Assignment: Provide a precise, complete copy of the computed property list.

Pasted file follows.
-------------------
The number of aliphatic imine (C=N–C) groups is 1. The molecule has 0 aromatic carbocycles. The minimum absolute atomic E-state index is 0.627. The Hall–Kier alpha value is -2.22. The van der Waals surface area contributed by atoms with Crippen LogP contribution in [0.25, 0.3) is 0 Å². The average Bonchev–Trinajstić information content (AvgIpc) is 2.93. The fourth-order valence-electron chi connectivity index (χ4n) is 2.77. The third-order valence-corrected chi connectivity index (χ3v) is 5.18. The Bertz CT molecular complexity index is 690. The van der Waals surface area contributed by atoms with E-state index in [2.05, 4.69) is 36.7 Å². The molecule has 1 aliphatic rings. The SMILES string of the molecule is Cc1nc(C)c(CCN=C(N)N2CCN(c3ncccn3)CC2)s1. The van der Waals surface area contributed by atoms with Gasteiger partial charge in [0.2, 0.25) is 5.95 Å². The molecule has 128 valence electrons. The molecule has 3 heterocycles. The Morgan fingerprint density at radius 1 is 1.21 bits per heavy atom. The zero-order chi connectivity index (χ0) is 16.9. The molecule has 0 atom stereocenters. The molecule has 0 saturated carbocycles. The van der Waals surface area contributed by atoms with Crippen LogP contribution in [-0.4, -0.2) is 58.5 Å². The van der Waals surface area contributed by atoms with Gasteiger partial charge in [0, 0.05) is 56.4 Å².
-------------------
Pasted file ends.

The number of aliphatic imine (C=N–C) groups is 1. The molecule has 0 aromatic carbocycles. The minimum absolute atomic E-state index is 0.627. The Hall–Kier alpha value is -2.22. The van der Waals surface area contributed by atoms with Crippen LogP contribution in [0.25, 0.3) is 0 Å². The average Bonchev–Trinajstić information content (AvgIpc) is 2.93. The fourth-order valence-electron chi connectivity index (χ4n) is 2.77. The third-order valence-corrected chi connectivity index (χ3v) is 5.18. The Bertz CT molecular complexity index is 690. The van der Waals surface area contributed by atoms with E-state index in [2.05, 4.69) is 36.7 Å². The molecule has 1 aliphatic rings. The SMILES string of the molecule is Cc1nc(C)c(CCN=C(N)N2CCN(c3ncccn3)CC2)s1. The van der Waals surface area contributed by atoms with Gasteiger partial charge in [0.2, 0.25) is 5.95 Å². The molecule has 128 valence electrons. The molecule has 3 heterocycles. The Morgan fingerprint density at radius 1 is 1.21 bits per heavy atom. The zero-order chi connectivity index (χ0) is 16.9. The molecule has 0 atom stereocenters. The molecule has 0 saturated carbocycles. The van der Waals surface area contributed by atoms with Crippen LogP contribution in [-0.4, -0.2) is 58.5 Å². The van der Waals surface area contributed by atoms with Gasteiger partial charge in [0, 0.05) is 56.4 Å².